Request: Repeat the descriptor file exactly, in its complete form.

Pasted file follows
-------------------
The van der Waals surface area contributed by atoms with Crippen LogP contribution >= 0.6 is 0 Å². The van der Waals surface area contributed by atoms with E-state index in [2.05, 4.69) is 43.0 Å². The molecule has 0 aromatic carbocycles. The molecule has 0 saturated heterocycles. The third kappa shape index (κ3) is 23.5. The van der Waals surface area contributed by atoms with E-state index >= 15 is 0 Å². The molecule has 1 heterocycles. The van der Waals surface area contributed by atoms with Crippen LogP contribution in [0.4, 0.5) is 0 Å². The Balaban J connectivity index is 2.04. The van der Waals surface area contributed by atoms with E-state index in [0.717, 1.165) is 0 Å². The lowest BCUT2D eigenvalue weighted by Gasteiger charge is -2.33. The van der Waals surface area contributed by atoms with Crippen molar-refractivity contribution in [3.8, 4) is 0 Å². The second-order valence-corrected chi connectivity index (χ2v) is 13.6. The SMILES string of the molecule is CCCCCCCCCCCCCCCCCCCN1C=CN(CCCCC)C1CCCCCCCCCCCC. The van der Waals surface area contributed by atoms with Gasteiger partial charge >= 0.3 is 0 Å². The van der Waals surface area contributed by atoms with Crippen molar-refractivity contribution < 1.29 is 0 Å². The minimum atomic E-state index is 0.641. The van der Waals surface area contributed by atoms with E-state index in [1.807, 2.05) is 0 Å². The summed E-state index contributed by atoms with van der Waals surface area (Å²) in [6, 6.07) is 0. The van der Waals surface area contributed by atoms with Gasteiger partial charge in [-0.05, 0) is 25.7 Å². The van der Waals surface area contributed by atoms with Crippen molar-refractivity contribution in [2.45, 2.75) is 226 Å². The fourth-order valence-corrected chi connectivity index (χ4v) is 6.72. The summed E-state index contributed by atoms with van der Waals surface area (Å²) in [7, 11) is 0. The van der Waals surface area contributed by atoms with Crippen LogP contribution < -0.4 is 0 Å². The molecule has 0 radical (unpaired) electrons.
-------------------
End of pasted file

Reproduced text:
The van der Waals surface area contributed by atoms with Crippen LogP contribution >= 0.6 is 0 Å². The van der Waals surface area contributed by atoms with E-state index in [2.05, 4.69) is 43.0 Å². The molecule has 0 aromatic carbocycles. The molecule has 0 saturated heterocycles. The third kappa shape index (κ3) is 23.5. The van der Waals surface area contributed by atoms with E-state index >= 15 is 0 Å². The molecule has 1 heterocycles. The van der Waals surface area contributed by atoms with Crippen LogP contribution in [0.4, 0.5) is 0 Å². The Balaban J connectivity index is 2.04. The van der Waals surface area contributed by atoms with E-state index in [0.717, 1.165) is 0 Å². The lowest BCUT2D eigenvalue weighted by Gasteiger charge is -2.33. The van der Waals surface area contributed by atoms with Crippen molar-refractivity contribution in [3.8, 4) is 0 Å². The second-order valence-corrected chi connectivity index (χ2v) is 13.6. The SMILES string of the molecule is CCCCCCCCCCCCCCCCCCCN1C=CN(CCCCC)C1CCCCCCCCCCCC. The van der Waals surface area contributed by atoms with Gasteiger partial charge >= 0.3 is 0 Å². The van der Waals surface area contributed by atoms with Crippen molar-refractivity contribution < 1.29 is 0 Å². The minimum atomic E-state index is 0.641. The van der Waals surface area contributed by atoms with E-state index in [1.807, 2.05) is 0 Å². The summed E-state index contributed by atoms with van der Waals surface area (Å²) in [6, 6.07) is 0. The van der Waals surface area contributed by atoms with Gasteiger partial charge in [-0.05, 0) is 25.7 Å². The van der Waals surface area contributed by atoms with Crippen molar-refractivity contribution in [2.45, 2.75) is 226 Å². The fourth-order valence-corrected chi connectivity index (χ4v) is 6.72. The summed E-state index contributed by atoms with van der Waals surface area (Å²) in [7, 11) is 0. The van der Waals surface area contributed by atoms with Crippen LogP contribution < -0.4 is 0 Å². The molecule has 0 radical (unpaired) electrons.